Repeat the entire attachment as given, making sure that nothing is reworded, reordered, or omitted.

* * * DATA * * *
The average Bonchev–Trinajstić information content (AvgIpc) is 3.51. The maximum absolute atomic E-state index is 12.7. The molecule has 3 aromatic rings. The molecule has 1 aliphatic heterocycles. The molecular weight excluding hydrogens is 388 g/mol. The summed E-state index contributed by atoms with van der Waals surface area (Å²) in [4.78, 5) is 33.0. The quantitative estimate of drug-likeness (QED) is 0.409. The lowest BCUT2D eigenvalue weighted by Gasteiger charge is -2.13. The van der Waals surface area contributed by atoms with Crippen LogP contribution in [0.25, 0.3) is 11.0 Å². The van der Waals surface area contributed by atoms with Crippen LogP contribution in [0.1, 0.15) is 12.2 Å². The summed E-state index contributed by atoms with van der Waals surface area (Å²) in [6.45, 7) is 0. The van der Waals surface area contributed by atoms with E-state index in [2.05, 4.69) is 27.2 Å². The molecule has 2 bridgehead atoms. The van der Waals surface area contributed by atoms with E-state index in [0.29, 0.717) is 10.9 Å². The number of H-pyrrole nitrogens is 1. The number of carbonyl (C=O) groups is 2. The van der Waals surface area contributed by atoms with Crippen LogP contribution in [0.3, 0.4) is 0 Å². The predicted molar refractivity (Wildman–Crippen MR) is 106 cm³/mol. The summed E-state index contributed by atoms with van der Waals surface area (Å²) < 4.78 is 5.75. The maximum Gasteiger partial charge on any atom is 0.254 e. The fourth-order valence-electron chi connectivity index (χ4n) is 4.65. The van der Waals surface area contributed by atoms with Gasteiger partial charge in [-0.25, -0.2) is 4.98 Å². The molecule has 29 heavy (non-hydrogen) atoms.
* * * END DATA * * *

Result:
The average Bonchev–Trinajstić information content (AvgIpc) is 3.51. The maximum absolute atomic E-state index is 12.7. The molecule has 3 aromatic rings. The molecule has 1 aliphatic heterocycles. The molecular weight excluding hydrogens is 388 g/mol. The summed E-state index contributed by atoms with van der Waals surface area (Å²) in [4.78, 5) is 33.0. The quantitative estimate of drug-likeness (QED) is 0.409. The lowest BCUT2D eigenvalue weighted by Gasteiger charge is -2.13. The van der Waals surface area contributed by atoms with Crippen LogP contribution in [0.25, 0.3) is 11.0 Å². The van der Waals surface area contributed by atoms with Crippen LogP contribution in [0.1, 0.15) is 12.2 Å². The summed E-state index contributed by atoms with van der Waals surface area (Å²) in [6.45, 7) is 0. The van der Waals surface area contributed by atoms with E-state index in [2.05, 4.69) is 27.2 Å². The molecule has 2 bridgehead atoms. The van der Waals surface area contributed by atoms with E-state index in [0.29, 0.717) is 10.9 Å². The number of H-pyrrole nitrogens is 1. The number of carbonyl (C=O) groups is 2. The van der Waals surface area contributed by atoms with Crippen LogP contribution in [0.3, 0.4) is 0 Å². The predicted molar refractivity (Wildman–Crippen MR) is 106 cm³/mol. The summed E-state index contributed by atoms with van der Waals surface area (Å²) < 4.78 is 5.75. The maximum Gasteiger partial charge on any atom is 0.254 e. The fourth-order valence-electron chi connectivity index (χ4n) is 4.65. The van der Waals surface area contributed by atoms with Gasteiger partial charge in [-0.25, -0.2) is 4.98 Å². The molecule has 29 heavy (non-hydrogen) atoms.